I am interested in asking the following question:

What sets can be proven to exist in $ZF$ without the benefit of extra assumptions? (Thanks to Toshiyasu Arai for inspiring me to ask this variation of his question from his slide presentation, "Proof Theory for Set Theory".)

I ask this question for the following reasons:

(i). The model of $ZF$ + $V$=$L$ is the smallest inner model of $ZF$ for any model of $ZF$, so it would seem that in every model of $ZF$, constructible sets exist, and in fact, every model $\mathfrak M$ of $ZF$ believes that its constructible sets form 'the' constructible universe $L$ (and in fact they do, relative to $\mathfrak M$).

(ii). Since every hereditarily finite set is constructible (i.e., $V_{\omega}$ = $L_{\omega}$ so that for finite sets, $\mathscr P_{Def}$ = $\mathscr P$-- see Peter Koepke's "Simplified Constructibility Theory", for the distinction between $\mathscr P_{Def}$, the "predicative power-set operation" and $\mathscr P$, the "impredicative power-set operation"), one might reasonably abstract $\mathscr P_{Def}$ from the finite sets as the 'correct' means for generating 'the' cumulative hierarchy of sets of $ZF$ from $\emptyset$.

(iii) Since it is known that $V_{\omega}$ $\vDash$ $ZF$ $-$ *Infinity* (where in this case, $V_{\omega}$ and $L_{\omega}$ are, because *Infinity* is absent, proper classes), $L_{\omega}$ $\vDash$ $ZF$ $-$ *Infinity* so that one might use the following lemma of Michael Rathjen (from his paper, "A Proof-Theoretic Characterization of the Primitive Recursive Set Functions", *JSL* Vol. 53, No.3, Sept. 1992)(my comments will be in square brackets):

Lemma 2.5. For each $\Delta_0$-formula $\varphi$($x_1$,...,$x_n$) [in the language of set theory] with free variables among $x_1$,..., $x_n$ and each variable $x_j$, 1$\le$$j$$\le$$n$, there is a term $\mathscr F$ on $n$ arguments built from $\mathscr F_1$,...,$\mathscr F_{10}$ [Jech's version of the G$\ddot o$del operations from his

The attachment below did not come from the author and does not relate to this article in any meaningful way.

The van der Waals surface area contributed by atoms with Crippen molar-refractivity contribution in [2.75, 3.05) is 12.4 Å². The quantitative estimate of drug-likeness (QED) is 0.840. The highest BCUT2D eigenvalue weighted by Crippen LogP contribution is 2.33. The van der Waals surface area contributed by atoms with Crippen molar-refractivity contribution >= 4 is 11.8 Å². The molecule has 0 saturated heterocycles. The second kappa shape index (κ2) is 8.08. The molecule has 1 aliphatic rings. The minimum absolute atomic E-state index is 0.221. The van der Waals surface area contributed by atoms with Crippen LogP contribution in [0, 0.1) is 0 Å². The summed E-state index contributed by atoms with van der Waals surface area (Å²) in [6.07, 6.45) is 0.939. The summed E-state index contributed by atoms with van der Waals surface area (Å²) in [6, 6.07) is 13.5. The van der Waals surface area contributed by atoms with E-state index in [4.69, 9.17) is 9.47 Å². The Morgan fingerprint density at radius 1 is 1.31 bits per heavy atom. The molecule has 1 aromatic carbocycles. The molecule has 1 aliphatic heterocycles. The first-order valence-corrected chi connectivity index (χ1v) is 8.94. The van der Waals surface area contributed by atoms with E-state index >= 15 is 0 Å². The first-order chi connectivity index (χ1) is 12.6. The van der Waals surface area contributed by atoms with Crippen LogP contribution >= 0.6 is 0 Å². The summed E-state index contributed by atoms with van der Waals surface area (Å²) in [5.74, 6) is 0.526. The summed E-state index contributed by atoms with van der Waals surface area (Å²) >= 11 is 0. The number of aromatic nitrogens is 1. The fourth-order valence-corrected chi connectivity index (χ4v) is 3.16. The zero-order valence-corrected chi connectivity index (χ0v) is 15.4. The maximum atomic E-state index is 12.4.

Millemium Edition, Chapt. 13] so that$KP^{-}$ [Kripke-Platek set theory with Foundation replaced with Set Foundation] $\vdash$ $\mathscr F$($a$,$x_1$,...,$x_{j-1}$,$x_{j+1}$,...,$x_n$) = {$x_j$$\in$a| $\varphi$($x_1$,...,$x_n$)}

Proof: All of the functions $\mathscr F_1$,..., $\mathscr F_{10}$ can be obtained on the basis of $KP^{-}$. For instance, $KP^{-}$ is strong enough to prove the existence of the Cartesian product $a$ $\times$ $b$ of sets $a$ ans $b$ (see [Barwise:

Admissible Sets ane Structures, Chapt. I, Theprem 3.2]). The result now follows from [Barwise, Ibid., Chapt II, Assumption 5.2(v)] because inspection of the proof of [Barwise, Ibid., Chapt. II, Assumption 5.2(v)] reveals that all of its steps can be done within $KP^{-}$.

Since $KP^{-}$ is a subtheory of $ZF$ $-$ *Infinity*, Lemma 2.5 holds for $ZF$ $-$ *Infinity* as well. Not that if one chooses to add *Infinity* back to $ZF$ $-$ *Infinity* one has that the proper class $V_{\omega}$ (= $L_{\omega}$) is now a set and is also constructible. Since $ZF$ $\vdash$ $\mathscr P_{L}$($\omega$) $\subseteq$ $\mathscr P$($\omega$) ($\mathscr P_{L}$ is the power-set for $L$ and is just $\mathscr P$($x$) $\cap$ $L$), Asaf's observation in his excellent answer (which is tantamount to saying that the constructibility or nonconstructibility of $\mathscr P$($\omega$) is independent of the axioms of set theory, i.e that though $\mathscr P$($\omega$) exists, it cannot be proven from the axioms of $ZF$ what subsets of $\omega$ are members of $\mathscr P$($\omega$)) seems to suggest (with the help of Rathjen's Lemma) that $ZF$ $\vdash$ $\mathscr P_{L}$($\omega$) = $\mathscr P$($\omega$) unless one adds the axiom "There exists a non-constructible set of integers".

Considering these reasons, I can refine the question as follows:

Are the constructible sets the only sets that the axioms of $ZF$ alone can prove to exist?

20more comments